Ada Adams Bannock
Bear Lake Benewah Bingham
Blaine Boise Bonner
Bonneville Boundary Butte
Camas Canyon Caribou
Cassia Clark Clearwater
Custer Elmore Franklin
Fremont Gem Gooding
Idaho Jefferson Jerome
Kootenai Latah Lemhi
Lewis Lincoln Madison
Minidoka Nez Perce Oneida
Owyhee Payette Power
Shoshone Teton Twin Falls
Valley Washington  


South Central
South East
South West

Geologic Maps

There are 44 counties in Idaho.
Counties are the largest political divisions within the state.

The term county comes from an ancient unit of government. Originally the term referred to the area controlled by a court in medieval England. Counties have developed in the United States from colonial times. Every state in the United States has counties except for Louisiana which has parishes.

Counties have played an important role in Idaho's governmental history. The Idaho constitution of 1890 directed the legislature to: establish a system of county government which shall be uniform throughout the state.

When Idaho became a territory in March, 1863, there were four counties in existence: Boise, Idaho, Nez Perce and Shoshone. By the time Idaho became a state 27 years later, there were 15 counties. The rest of the 44 counties came into existence during the 30 years after Idaho became a state. Two of the former counties disappeared during this time. Alturas, which was created in 1864, was later divided into the many counties now found in central Idaho. Logan County was only in existence for six years, from 1889 to 1895. It was combined with Alturas to form Blaine County and Lincoln County, which was formed just two weeks after Logan lost its identity.

The legislature has kept firm control of the taxing powers of the counties, giving them only the right to tax property. These property taxes, as they are called, are the main source of money for county operations.

As the cost of government has grown and government services at the county level have grown, the counties have come to rely more on money from other sources. Such aid has grown since the 1930s and the state and federal governments have taken over many county functions such as welfare. Counties share in highway revenues, inheritance taxes and taxes on such things as cigarettes, liquor and gasoline.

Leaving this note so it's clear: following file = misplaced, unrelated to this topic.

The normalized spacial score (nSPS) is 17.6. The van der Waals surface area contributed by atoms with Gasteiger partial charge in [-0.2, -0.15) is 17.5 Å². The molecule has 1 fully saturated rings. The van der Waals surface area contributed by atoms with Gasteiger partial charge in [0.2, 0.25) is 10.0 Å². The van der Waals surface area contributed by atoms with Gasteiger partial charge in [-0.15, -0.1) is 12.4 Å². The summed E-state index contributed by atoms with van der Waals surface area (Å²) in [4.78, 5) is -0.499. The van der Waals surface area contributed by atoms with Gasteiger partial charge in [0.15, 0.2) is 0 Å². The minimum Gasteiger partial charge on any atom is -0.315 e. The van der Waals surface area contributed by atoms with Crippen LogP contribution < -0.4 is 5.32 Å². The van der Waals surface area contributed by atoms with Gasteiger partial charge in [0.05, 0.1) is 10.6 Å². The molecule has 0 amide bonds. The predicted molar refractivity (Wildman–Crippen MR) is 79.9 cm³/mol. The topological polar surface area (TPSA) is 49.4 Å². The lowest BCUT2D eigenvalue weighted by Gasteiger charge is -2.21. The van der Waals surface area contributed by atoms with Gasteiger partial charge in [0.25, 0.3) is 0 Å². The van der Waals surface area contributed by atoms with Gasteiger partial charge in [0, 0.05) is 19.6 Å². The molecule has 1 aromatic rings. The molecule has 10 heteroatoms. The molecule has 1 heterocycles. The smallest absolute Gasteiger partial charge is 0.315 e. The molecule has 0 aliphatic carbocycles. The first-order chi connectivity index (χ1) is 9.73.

The boards of county commissioners are the administrators of the counties and are given by law the responsibility of supervising the conduct of all county officers. Within the counties are many elected officials who are responsible for the many different duties necessary to keep the county running smoothly. The county clerk, the sheriff, assessor, treasurer, prosecuting attorney and coroner all have important jobs to do for the county.

The clerk is the person who records all of the licenses and records of property ownership. It is also the clerk's job to be sure that all records are kept accurately. The sheriff makes sure that the laws of the nation, the state and the county are obeyed throughout the county. The assessor decides how much tax people should pay on their property. The treasurer keeps track of the county's money and often acts as a tax collector, also. The prosecuting attorney represents the county in court. The coroner investigates unusual deaths. The coroner may also hold a trial or inquest if he suspects that a crime has been committed.

County governments are more important to people living in areas that have no large cities. Areas away from cities are called rural areas. Most of Idaho is rural. There are some urban, or city, areas. In these areas the county and city officials work together to make decisions that are best for everyone in the area.

The county commissioners pass laws that are called ordinances. The commissioner can give what is known as an order. This is a type of action that must be obeyed by all the people in the county. The commissioners can also make a resolution. In a resolution, the commissioners voice their desires or opinions.